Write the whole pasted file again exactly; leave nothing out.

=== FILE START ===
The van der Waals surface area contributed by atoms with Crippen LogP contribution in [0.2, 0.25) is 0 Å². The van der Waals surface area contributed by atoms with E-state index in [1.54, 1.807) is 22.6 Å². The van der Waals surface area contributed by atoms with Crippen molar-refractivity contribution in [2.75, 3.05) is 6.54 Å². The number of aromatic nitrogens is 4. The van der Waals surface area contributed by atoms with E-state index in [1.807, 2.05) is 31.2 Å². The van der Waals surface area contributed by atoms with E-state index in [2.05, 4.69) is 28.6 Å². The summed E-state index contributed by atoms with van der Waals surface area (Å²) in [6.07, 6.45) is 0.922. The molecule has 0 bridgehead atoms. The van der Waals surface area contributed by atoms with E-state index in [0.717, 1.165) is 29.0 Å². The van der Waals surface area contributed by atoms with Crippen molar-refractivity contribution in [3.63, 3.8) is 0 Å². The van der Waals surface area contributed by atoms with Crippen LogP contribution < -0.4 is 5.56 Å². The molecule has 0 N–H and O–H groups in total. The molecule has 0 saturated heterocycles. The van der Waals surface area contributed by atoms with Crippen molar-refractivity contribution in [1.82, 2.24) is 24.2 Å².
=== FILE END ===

The van der Waals surface area contributed by atoms with Crippen LogP contribution in [0.2, 0.25) is 0 Å². The van der Waals surface area contributed by atoms with E-state index in [1.54, 1.807) is 22.6 Å². The van der Waals surface area contributed by atoms with Crippen molar-refractivity contribution in [2.75, 3.05) is 6.54 Å². The number of aromatic nitrogens is 4. The van der Waals surface area contributed by atoms with E-state index in [1.807, 2.05) is 31.2 Å². The van der Waals surface area contributed by atoms with E-state index in [2.05, 4.69) is 28.6 Å². The summed E-state index contributed by atoms with van der Waals surface area (Å²) in [6.07, 6.45) is 0.922. The molecule has 0 bridgehead atoms. The van der Waals surface area contributed by atoms with E-state index in [0.717, 1.165) is 29.0 Å². The van der Waals surface area contributed by atoms with Crippen molar-refractivity contribution in [3.63, 3.8) is 0 Å². The van der Waals surface area contributed by atoms with Crippen LogP contribution < -0.4 is 5.56 Å². The molecule has 0 N–H and O–H groups in total. The molecule has 0 saturated heterocycles. The van der Waals surface area contributed by atoms with Crippen molar-refractivity contribution in [1.82, 2.24) is 24.2 Å².